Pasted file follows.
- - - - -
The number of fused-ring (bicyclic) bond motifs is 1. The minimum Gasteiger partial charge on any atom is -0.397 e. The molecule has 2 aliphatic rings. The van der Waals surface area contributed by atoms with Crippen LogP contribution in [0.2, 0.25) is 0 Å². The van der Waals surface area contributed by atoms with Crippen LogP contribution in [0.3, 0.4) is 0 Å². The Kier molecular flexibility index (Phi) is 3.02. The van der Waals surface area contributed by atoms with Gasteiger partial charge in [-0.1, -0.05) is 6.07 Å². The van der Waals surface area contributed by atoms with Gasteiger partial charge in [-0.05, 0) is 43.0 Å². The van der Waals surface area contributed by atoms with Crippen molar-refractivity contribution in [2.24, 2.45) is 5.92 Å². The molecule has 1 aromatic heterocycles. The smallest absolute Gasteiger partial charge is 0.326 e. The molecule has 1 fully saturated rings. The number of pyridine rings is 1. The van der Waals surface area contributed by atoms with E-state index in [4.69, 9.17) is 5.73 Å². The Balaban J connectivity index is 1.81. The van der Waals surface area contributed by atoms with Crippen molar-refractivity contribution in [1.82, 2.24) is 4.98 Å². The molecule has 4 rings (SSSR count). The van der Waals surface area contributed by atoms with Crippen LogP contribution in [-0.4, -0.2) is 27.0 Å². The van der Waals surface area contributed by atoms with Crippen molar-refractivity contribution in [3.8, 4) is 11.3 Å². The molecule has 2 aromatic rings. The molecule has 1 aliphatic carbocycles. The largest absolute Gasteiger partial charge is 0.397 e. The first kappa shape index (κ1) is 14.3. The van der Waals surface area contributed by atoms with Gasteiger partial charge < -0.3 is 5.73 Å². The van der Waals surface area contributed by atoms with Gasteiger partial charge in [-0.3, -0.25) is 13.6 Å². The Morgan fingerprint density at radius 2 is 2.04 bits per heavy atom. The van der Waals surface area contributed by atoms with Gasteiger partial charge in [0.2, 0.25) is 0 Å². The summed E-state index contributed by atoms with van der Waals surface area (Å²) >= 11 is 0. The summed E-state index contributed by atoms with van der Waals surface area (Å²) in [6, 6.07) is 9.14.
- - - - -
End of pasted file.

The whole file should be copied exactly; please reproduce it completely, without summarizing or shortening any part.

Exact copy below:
The number of fused-ring (bicyclic) bond motifs is 1. The minimum Gasteiger partial charge on any atom is -0.397 e. The molecule has 2 aliphatic rings. The van der Waals surface area contributed by atoms with Crippen LogP contribution in [0.2, 0.25) is 0 Å². The van der Waals surface area contributed by atoms with Crippen LogP contribution in [0.3, 0.4) is 0 Å². The Kier molecular flexibility index (Phi) is 3.02. The van der Waals surface area contributed by atoms with Gasteiger partial charge in [-0.1, -0.05) is 6.07 Å². The van der Waals surface area contributed by atoms with Gasteiger partial charge in [-0.05, 0) is 43.0 Å². The van der Waals surface area contributed by atoms with Crippen molar-refractivity contribution in [2.24, 2.45) is 5.92 Å². The molecule has 1 aromatic heterocycles. The smallest absolute Gasteiger partial charge is 0.326 e. The molecule has 1 fully saturated rings. The number of pyridine rings is 1. The van der Waals surface area contributed by atoms with E-state index in [4.69, 9.17) is 5.73 Å². The Balaban J connectivity index is 1.81. The van der Waals surface area contributed by atoms with Crippen molar-refractivity contribution in [1.82, 2.24) is 4.98 Å². The molecule has 4 rings (SSSR count). The van der Waals surface area contributed by atoms with Crippen LogP contribution in [-0.4, -0.2) is 27.0 Å². The van der Waals surface area contributed by atoms with Crippen molar-refractivity contribution in [3.8, 4) is 11.3 Å². The molecule has 2 aromatic rings. The molecule has 1 aliphatic carbocycles. The largest absolute Gasteiger partial charge is 0.397 e. The first kappa shape index (κ1) is 14.3. The van der Waals surface area contributed by atoms with Gasteiger partial charge < -0.3 is 5.73 Å². The van der Waals surface area contributed by atoms with Gasteiger partial charge in [-0.3, -0.25) is 13.6 Å². The Morgan fingerprint density at radius 2 is 2.04 bits per heavy atom. The van der Waals surface area contributed by atoms with Gasteiger partial charge in [0.2, 0.25) is 0 Å². The summed E-state index contributed by atoms with van der Waals surface area (Å²) >= 11 is 0. The summed E-state index contributed by atoms with van der Waals surface area (Å²) in [6, 6.07) is 9.14.